David Stockman wrote an intriguing article which appeared in the NY Times. That it appeared in the Times is noteworthy itself, for it contradicts so many liberal shibboleths the paper has supported (promoted) for many years. Its appearance is less likely to reflect the first steps to Damascus and may be a sign of financial desperation where the need for readership trumps political ideology. Or perhaps it is a return to “all the news that’s fit to print.”
Mr. Stockman has the background and experience to know of what he writes. He was the Budget Director under the Reagan Administration and is familiar with government spending and political excess.
His diagnosis of the problem is reasonable and welcomingly blunt:
… we are now state-wrecked. With only brief interruptions, we’ve had eight decades of increasingly frenetic fiscal and monetary policy activism intended to counter the cyclical bumps and grinds of the free market and its purported tendency to underproduce jobs and economic output. The toll has been heavy.
The United States is broke — fiscally, morally, intellectually — and the Fed has incited a global currency war (Japan just signed up, the Brazilians and Chinese are angry, and the German-dominated euro zone is crumbling) that will soon overwhelm it. When the latest bubble pops, there will be nothing to stop the collapse.
As the federal government and its central-bank sidekick, the Fed, have groped for one goal after another — smoothing out the business cycle, minimizing inflation and unemployment at the same time, rolling out a giant social insurance blanket, promoting homeownership, subsidizing medical care, propping up old industries (agriculture, automobiles) and fostering new ones (“clean” energy, biotechnology) and, above all, bailing out Wall Street — they have now succumbed to overload, overreach and outside capture by powerful interests. The modern Keynesian state is broke, paralyzed and mired in empty ritual incantations about stimulating “demand,” even as it fosters a mutant crony capitalism that periodically lavishes the top 1 percent with speculative windfalls.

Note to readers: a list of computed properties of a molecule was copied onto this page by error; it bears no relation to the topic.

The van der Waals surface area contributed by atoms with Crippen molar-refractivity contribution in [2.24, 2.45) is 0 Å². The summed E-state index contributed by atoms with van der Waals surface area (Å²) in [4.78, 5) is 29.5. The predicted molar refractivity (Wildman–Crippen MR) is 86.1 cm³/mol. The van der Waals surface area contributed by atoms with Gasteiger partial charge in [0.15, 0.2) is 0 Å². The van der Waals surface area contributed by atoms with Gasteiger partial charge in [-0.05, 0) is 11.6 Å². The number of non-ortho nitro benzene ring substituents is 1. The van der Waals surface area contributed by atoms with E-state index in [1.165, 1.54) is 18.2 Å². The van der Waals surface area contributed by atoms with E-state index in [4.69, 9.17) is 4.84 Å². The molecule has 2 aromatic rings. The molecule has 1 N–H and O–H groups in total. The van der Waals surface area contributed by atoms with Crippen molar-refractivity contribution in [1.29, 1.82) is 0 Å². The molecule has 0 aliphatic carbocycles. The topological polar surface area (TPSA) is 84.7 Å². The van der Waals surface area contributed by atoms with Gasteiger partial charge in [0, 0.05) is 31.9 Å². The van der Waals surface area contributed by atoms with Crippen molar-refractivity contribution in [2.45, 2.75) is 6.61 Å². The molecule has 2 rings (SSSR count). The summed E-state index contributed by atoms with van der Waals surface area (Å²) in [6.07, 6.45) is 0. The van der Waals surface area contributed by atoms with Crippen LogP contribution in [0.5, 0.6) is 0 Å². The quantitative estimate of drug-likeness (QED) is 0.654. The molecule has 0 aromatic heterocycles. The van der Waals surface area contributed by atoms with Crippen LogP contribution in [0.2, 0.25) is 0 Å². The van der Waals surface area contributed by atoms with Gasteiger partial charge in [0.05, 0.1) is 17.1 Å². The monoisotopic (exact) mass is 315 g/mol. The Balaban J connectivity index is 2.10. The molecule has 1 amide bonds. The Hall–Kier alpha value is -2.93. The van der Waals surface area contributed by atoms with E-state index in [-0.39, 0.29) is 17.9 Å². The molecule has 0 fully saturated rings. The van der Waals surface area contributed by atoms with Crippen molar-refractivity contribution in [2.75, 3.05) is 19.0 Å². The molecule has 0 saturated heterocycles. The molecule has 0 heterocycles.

I do disagree with this assessment:
There was never a remote threat of a Great Depression 2.0 or of a financial nuclear winter, contrary to the dire warnings of Ben S. Bernanke, the Fed chairman since 2006.
I believe there would have been a banking system collapse and another Great Depression. Regardless, there should have been no intervention, and that is the point Stockman was making. Instead, the politicians kicked the can further down a road that has an end. The banking system collapse may or may not have been avoided. A currency collapse now appears possible and an even Greater Depression has been baked into the future.
Stockman’s article is worth the read. It is pointed and highly opinionated. It raises anger from both sides of the political spectrum. From the left come criticisms from the likes of Paul Krugman, Jared Bernstein, Kevin Grier, Joe Weisenthal, John Feehery and Matt O-Brien.
From the right, Forbes has an article entitled David Stockman Brings New Meaning To ‘Flawed Economic Analysis’ which concludes with this advice:
It’s time to divorce ourselves from the myriad fallacies of the moment that are suffocating our present and future. But in doing so, we would be wise to not follow Stockman down a similar, fallacy-littered path.
I don’t know what it means when you anger both ends of the political spectrum. I suspect the left is upset with his interpretation of the effects of liberal policies, most notably The New Deal. The right appears to be displeased with his proposed remedies.